Researchers studying genetic data from 200,000 people have found that the heritability of post-traumatic stress disorder is similar to that of depression and other forms of mental illness.

Post-traumatic stress disorder (PTSD) is one of the most common psychiatric disorders, affecting some eight million adults at some point in their lifetime in the United States alone. Despite this, it is not clear why only some people who experience a traumatic event go on to develop PTSD. Some researchers have suggested that the disorder is only a social construct, but previous studies have hinted that genetics has some role. Now a new study confirms a clear biological basis for PTSD.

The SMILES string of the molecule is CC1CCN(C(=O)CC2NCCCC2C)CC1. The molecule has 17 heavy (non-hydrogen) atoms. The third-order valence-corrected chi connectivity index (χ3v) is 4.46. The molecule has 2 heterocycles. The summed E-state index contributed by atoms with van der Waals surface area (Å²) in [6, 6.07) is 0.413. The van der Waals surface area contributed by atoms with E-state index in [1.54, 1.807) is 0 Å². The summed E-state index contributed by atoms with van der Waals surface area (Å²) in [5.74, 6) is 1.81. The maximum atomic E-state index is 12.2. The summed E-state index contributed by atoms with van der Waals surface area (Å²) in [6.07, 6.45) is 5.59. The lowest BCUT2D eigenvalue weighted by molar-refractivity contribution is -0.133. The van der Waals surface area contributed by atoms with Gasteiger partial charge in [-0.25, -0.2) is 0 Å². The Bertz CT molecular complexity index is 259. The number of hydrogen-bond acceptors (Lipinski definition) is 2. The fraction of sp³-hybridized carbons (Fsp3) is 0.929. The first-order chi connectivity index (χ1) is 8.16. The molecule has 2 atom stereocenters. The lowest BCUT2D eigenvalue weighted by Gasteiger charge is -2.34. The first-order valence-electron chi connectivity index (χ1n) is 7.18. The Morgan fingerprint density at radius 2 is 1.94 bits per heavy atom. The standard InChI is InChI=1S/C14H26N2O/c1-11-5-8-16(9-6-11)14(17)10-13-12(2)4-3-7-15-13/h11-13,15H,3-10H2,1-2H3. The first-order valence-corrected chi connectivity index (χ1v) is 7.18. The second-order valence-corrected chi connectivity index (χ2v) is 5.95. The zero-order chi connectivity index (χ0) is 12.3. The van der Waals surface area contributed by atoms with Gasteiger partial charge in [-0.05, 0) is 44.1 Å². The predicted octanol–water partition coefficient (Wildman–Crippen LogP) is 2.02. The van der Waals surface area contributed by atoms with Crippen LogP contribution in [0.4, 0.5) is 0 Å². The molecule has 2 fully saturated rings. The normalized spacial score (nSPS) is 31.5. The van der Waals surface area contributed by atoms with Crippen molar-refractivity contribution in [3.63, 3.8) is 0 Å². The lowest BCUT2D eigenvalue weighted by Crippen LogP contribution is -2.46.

In the largest and most diverse genetic study of PTSD to date,  scientists from more than 130 institutions participating in the Psychiatric Genomics Consortium (PGC) have found that PTSD has as strong of a genetic component as other psychiatric disorders. Genetics, they write in Nature Communications, accounts for between five and 20 percent of the variability in PTSD risk following a traumatic event.

 

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